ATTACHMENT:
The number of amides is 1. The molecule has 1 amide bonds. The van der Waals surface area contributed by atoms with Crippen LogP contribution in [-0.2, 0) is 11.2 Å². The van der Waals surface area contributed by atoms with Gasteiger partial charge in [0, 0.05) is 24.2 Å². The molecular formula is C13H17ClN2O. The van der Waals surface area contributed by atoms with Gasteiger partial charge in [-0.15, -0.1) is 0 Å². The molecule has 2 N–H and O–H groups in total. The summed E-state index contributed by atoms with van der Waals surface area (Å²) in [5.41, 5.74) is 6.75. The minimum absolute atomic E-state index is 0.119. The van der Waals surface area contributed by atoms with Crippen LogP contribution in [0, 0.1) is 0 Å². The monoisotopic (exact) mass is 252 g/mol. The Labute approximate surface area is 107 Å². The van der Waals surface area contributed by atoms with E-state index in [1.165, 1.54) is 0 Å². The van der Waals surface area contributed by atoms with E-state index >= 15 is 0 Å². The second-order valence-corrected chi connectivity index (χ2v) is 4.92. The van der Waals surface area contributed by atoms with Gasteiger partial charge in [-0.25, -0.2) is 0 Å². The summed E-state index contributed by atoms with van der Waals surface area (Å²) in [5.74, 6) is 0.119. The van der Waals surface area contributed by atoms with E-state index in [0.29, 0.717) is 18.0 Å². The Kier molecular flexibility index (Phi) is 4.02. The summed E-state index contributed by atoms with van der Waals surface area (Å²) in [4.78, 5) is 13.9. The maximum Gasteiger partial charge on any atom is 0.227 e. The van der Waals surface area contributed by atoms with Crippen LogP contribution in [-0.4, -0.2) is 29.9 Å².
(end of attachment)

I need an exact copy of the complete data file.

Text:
The number of amides is 1. The molecule has 1 amide bonds. The van der Waals surface area contributed by atoms with Crippen LogP contribution in [-0.2, 0) is 11.2 Å². The van der Waals surface area contributed by atoms with Gasteiger partial charge in [0, 0.05) is 24.2 Å². The molecular formula is C13H17ClN2O. The van der Waals surface area contributed by atoms with Gasteiger partial charge in [-0.15, -0.1) is 0 Å². The molecule has 2 N–H and O–H groups in total. The summed E-state index contributed by atoms with van der Waals surface area (Å²) in [5.41, 5.74) is 6.75. The minimum absolute atomic E-state index is 0.119. The van der Waals surface area contributed by atoms with Crippen LogP contribution in [0, 0.1) is 0 Å². The monoisotopic (exact) mass is 252 g/mol. The Labute approximate surface area is 107 Å². The van der Waals surface area contributed by atoms with E-state index in [1.165, 1.54) is 0 Å². The van der Waals surface area contributed by atoms with E-state index >= 15 is 0 Å². The second-order valence-corrected chi connectivity index (χ2v) is 4.92. The van der Waals surface area contributed by atoms with Gasteiger partial charge in [-0.25, -0.2) is 0 Å². The summed E-state index contributed by atoms with van der Waals surface area (Å²) in [5.74, 6) is 0.119. The van der Waals surface area contributed by atoms with E-state index in [0.29, 0.717) is 18.0 Å². The Kier molecular flexibility index (Phi) is 4.02. The summed E-state index contributed by atoms with van der Waals surface area (Å²) in [4.78, 5) is 13.9. The maximum Gasteiger partial charge on any atom is 0.227 e. The van der Waals surface area contributed by atoms with Crippen LogP contribution in [-0.4, -0.2) is 29.9 Å².